And then the add doctor muscles, the doctor muscles will be locked short and a relative excess. Why is this important to know, because it’s going to predicate your needle technique at the motor points of these particular muscles. So on the opposite side, you’ll see where the ileum is on a lower position that glute medius and minimus on the gallbladder channels in a lock short position, pulling that ilium downward. And then you have the add doctors are going to be in a deficient lock long position. Now these are only going to be in the frontal plane. Now these, these muscles themselves are going to be directly indicated with elevated ilium and as the person’s going into an overhead squat, what you’ll commonly see is that knee moving inward. Now there’s also other important muscle that we’re going to be talking about, uh, on the urinary bladder sinew channel. Ian, do you want to go from here?

Sure. Um, great explanation. I think from through the wonderful artwork on the left side, and then seeing the visual of me and an overhead squat on the right, you can see how the excess adductor, uh, is, can be pulling that knee moves need, uh, moving in, um, and the, the inability, uh, or the inhibition of the gallbladder sinew channel on the glute medius and minimus to properly support that, that knee and keep it stable. Um, however, there’s other things that we’ve got to tease out of this because it can, it’s not going to be the only culprit or it can be, um, other things obviously that, that, that they can cause that need to move in. Again, we mentioned the ankle, which will get and foot, which we’ll get to later, but also even looking at other kinds of muscles that are attaching to the hip.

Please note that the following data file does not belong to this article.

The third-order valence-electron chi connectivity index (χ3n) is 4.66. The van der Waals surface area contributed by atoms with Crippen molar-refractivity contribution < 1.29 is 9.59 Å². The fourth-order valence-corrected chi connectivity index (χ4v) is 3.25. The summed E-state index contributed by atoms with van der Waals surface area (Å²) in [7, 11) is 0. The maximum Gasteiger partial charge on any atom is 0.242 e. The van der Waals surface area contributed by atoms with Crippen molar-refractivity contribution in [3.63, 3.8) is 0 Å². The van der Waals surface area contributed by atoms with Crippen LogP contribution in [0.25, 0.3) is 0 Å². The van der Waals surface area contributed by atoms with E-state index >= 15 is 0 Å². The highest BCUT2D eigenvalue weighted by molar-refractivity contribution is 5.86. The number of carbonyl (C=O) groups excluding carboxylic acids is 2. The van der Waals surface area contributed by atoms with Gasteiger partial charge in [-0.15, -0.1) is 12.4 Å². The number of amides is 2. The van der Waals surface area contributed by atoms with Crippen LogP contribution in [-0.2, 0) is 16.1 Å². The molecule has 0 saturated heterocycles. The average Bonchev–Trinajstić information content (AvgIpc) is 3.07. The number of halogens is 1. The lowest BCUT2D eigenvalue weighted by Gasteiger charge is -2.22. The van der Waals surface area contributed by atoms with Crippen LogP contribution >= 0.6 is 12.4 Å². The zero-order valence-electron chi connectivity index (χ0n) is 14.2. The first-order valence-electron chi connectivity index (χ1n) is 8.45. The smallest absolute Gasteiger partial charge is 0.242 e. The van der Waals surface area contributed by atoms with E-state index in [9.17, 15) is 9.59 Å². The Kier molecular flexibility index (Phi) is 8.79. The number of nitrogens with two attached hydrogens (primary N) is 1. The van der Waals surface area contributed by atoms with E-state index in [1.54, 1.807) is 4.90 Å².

And, um, th the issue, for instance, with the lateral hamstring group. Now we know that the lateral hamstring specifically the long head of the bicep is, uh, by articulate muscle, meaning it’s going to extend the hip and it’s also going to bend the knee. Therefore it’s going to cross that knee joint. So if you can think of it as the string on a bow and the leg being a bow, and how, if that string is tightening down, that leg is going to not have the ability to keep straight in. It’s going to start to collapse that knee to move inward. Um, so there’s other variations of this overhead squat that we would use to try and tease which one is being a culprit, and they could both be contributing to that needed to move in. Um, but we learned different variations of this overhead squat to, to try and tease that out, to see if that lateral hamstring group, um, is really contributing to the tightness and the not allowing that knee to keep straight and pulling that, that bow in. So that would be your, your urinary gallbladder, excuse me, in the urinary bladder SNU channel. Brian, you want to comment on that,